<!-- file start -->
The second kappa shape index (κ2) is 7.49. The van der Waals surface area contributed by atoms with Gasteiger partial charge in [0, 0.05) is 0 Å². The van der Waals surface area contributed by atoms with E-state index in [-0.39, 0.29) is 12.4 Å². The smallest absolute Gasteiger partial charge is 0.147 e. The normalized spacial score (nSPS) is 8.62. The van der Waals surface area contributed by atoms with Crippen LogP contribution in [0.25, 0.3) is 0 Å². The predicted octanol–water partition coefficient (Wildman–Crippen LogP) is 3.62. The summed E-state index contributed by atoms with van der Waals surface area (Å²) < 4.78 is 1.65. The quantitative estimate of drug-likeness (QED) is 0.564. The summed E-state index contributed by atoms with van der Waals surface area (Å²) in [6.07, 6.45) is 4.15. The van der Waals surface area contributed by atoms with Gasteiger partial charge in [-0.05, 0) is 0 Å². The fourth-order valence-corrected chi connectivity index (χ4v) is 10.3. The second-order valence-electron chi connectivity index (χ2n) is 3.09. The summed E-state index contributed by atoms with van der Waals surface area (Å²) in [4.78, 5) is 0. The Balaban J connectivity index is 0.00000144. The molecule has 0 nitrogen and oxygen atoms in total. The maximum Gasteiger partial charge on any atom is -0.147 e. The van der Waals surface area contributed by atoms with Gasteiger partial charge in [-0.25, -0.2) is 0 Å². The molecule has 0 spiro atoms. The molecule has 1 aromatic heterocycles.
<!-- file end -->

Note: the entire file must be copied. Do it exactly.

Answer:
The second kappa shape index (κ2) is 7.49. The van der Waals surface area contributed by atoms with Gasteiger partial charge in [0, 0.05) is 0 Å². The van der Waals surface area contributed by atoms with E-state index in [-0.39, 0.29) is 12.4 Å². The smallest absolute Gasteiger partial charge is 0.147 e. The normalized spacial score (nSPS) is 8.62. The van der Waals surface area contributed by atoms with Crippen LogP contribution in [0.25, 0.3) is 0 Å². The predicted octanol–water partition coefficient (Wildman–Crippen LogP) is 3.62. The summed E-state index contributed by atoms with van der Waals surface area (Å²) < 4.78 is 1.65. The quantitative estimate of drug-likeness (QED) is 0.564. The summed E-state index contributed by atoms with van der Waals surface area (Å²) in [6.07, 6.45) is 4.15. The van der Waals surface area contributed by atoms with Gasteiger partial charge in [-0.05, 0) is 0 Å². The fourth-order valence-corrected chi connectivity index (χ4v) is 10.3. The second-order valence-electron chi connectivity index (χ2n) is 3.09. The summed E-state index contributed by atoms with van der Waals surface area (Å²) in [4.78, 5) is 0. The Balaban J connectivity index is 0.00000144. The molecule has 0 nitrogen and oxygen atoms in total. The maximum Gasteiger partial charge on any atom is -0.147 e. The van der Waals surface area contributed by atoms with Gasteiger partial charge in [-0.25, -0.2) is 0 Å². The molecule has 0 spiro atoms. The molecule has 1 aromatic heterocycles.